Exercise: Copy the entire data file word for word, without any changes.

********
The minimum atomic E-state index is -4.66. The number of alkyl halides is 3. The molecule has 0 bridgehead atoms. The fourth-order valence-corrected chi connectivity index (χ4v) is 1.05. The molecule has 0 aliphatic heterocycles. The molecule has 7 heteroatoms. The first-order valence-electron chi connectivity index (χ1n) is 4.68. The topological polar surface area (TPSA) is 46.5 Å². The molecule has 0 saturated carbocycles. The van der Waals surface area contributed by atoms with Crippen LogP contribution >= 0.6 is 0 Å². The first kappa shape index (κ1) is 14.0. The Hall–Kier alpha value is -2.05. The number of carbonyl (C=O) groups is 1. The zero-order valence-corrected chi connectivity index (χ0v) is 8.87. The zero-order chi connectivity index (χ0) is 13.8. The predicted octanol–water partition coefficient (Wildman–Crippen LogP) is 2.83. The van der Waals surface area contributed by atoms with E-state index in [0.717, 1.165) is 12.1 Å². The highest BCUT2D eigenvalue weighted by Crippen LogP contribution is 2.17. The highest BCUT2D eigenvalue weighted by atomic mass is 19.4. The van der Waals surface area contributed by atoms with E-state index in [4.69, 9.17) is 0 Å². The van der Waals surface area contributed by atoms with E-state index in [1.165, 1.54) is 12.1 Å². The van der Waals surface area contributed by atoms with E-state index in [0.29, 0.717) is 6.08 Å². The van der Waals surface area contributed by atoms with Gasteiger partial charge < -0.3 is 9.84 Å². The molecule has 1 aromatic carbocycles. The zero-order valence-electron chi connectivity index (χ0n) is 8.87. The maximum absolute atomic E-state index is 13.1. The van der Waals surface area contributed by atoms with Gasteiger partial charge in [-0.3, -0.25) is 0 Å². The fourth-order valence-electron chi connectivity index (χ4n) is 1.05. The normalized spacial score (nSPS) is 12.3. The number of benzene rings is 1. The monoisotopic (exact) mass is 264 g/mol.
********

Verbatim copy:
The minimum atomic E-state index is -4.66. The number of alkyl halides is 3. The molecule has 0 bridgehead atoms. The fourth-order valence-corrected chi connectivity index (χ4v) is 1.05. The molecule has 0 aliphatic heterocycles. The molecule has 7 heteroatoms. The first-order valence-electron chi connectivity index (χ1n) is 4.68. The topological polar surface area (TPSA) is 46.5 Å². The molecule has 0 saturated carbocycles. The van der Waals surface area contributed by atoms with Crippen LogP contribution >= 0.6 is 0 Å². The first kappa shape index (κ1) is 14.0. The Hall–Kier alpha value is -2.05. The number of carbonyl (C=O) groups is 1. The zero-order valence-corrected chi connectivity index (χ0v) is 8.87. The zero-order chi connectivity index (χ0) is 13.8. The predicted octanol–water partition coefficient (Wildman–Crippen LogP) is 2.83. The van der Waals surface area contributed by atoms with E-state index in [0.717, 1.165) is 12.1 Å². The highest BCUT2D eigenvalue weighted by Crippen LogP contribution is 2.17. The highest BCUT2D eigenvalue weighted by atomic mass is 19.4. The van der Waals surface area contributed by atoms with E-state index in [4.69, 9.17) is 0 Å². The van der Waals surface area contributed by atoms with E-state index in [1.165, 1.54) is 12.1 Å². The van der Waals surface area contributed by atoms with E-state index in [0.29, 0.717) is 6.08 Å². The van der Waals surface area contributed by atoms with Gasteiger partial charge < -0.3 is 9.84 Å². The molecule has 1 aromatic carbocycles. The zero-order valence-electron chi connectivity index (χ0n) is 8.87. The maximum absolute atomic E-state index is 13.1. The van der Waals surface area contributed by atoms with Gasteiger partial charge in [-0.3, -0.25) is 0 Å². The fourth-order valence-electron chi connectivity index (χ4n) is 1.05. The normalized spacial score (nSPS) is 12.3. The number of benzene rings is 1. The monoisotopic (exact) mass is 264 g/mol.